Carole Lombard played a Boston girl, Jane (who marries to become Jane Mason — we never do find out her maiden name), in 1939’s “Made For Each Other.” It’s possible her character attended one of the many colleges in the Boston area, but if she did, it certainly wasn’t Harvard, which at the time didn’t admit women as undergraduates. (She might have attended Radcliffe, its associate college for women, which decades later would be gradually absorbed into Harvard.)

Why are we bringing this up? Because next Sunday, Lombard’s “going” to Harvard…or, should I say, the Harvard Film Archive. And the movie she’ll appear in won’t be “Made For Each Other,” but…

carole lombard hands across the table title large
carole lombard hands across the table 32a

The film will be shown as part of a double feature at 7 p.m. Aug. 5; it will follow another comedy directed by Mitchell Leisen, “Midnight” from 1939, starring Claudette Colbert, Don Ameche, Mary Astor and John Barrymore:

claudette colbert midnight 00

The films are part of the archive’s centennial salute to Paramount Pictures, a series largely focusing on the studio’s urbane 1930s period (the event began July 13 with “Trouble In Paradise,” from Ernst Lubitsch, and 1948’s “A Foreign Affair,” from Lubitsch disciple Billy Wilder) and its 1970s revival under Robert Evans.

harvard film archive 00

The Harvard Film Archive’s 200-seat theater is at 24 Quincy Street in Cambridge, not far from the Harvard stop on MBTA’s Red line (since parking in the area is difficult, public transportation is recommended). If you’ll be in the Boston area next Sunday and have always wanted to see a Lombard film on the big screen, here’s your chance.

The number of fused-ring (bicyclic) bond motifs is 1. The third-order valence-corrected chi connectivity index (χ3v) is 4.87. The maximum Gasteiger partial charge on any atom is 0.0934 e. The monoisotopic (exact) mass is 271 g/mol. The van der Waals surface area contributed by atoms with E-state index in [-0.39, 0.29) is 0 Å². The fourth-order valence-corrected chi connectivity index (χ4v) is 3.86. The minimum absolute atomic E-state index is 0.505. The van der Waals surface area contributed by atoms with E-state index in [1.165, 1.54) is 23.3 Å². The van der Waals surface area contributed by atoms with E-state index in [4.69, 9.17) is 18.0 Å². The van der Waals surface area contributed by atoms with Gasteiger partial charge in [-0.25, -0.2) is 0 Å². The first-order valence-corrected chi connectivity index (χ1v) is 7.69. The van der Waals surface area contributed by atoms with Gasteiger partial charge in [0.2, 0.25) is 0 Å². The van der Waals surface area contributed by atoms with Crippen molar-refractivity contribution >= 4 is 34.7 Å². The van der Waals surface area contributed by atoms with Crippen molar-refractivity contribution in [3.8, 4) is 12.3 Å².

For further information on the theater, go to; for more on the Paramount series, visit

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Posted July 29, 2012 by vp19 in Uncategorized

She would never make her bed   Leave a comment

Posted by vp19 on 2012.07.28 at 01:08

Current mood: productiveproductive

carole lombard p1202-537b

Meet the latest member of the family of Carole Lombard Paramount p1202 portraits. It’s p1202-537 to be precise, from 1933, showing Carole in what might be described as a feminized version of a doughboy hat. You can see part of a diamond brooch at the bottom.

Think you may have seen this before? Perhaps you did, but in a different pose. At least five other p1202s of Lombard in that outfit are circulating, beginning (numerically) with p1202-526, which we know was taken by Otto Dyar:

carole lombard p1202-526a

Others include p1202-527, 528, 529 and 536:

carole lombard p1202-527acarole lombard p1202-528a
carole lombard p1202-529acarole lombard p1202-536a

The seller of p1202-537 notes that a snipe on the back “describes it as near the time of her role in the 1934 movie ‘She Made Her Bed,’ which interestingly she did not appear in.” We pointed that out in “Looking back: June 1933” (, where Film Daily had reported she would play the lead:

carole lombard film daily 060633a

The seller says this 8″ x 10″ original “has some creasing of the corners and a crease/scratch in the background over the hat.” Nevertheless, it’s in pretty good shape. If you’d like to own p1202-537, here’s the info: the opening bid is $39.95, and bidding ends at 9:27 p.m. (Eastern) next Thursday. Still interested, or just curious? Then visit to learn more.

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Posted July 28, 2012 by vp19 in Uncategorized

The Great Recasting: ‘Housesitter,’ starring Goldie…er, Carole   Leave a comment

Posted by vp19 on 2012.07.27 at 01:09

Current mood: mellowmellow

carole lombard 1215b p1202-546the great recasting 02agoldie hawn housesitter 07b

Welcome to “The Great Recasting” blogathon, where the object is to take a movie from after 1965, the de facto close of the studio system, and re-imagine it as a classic era movie. Specifically, the ground rules are this: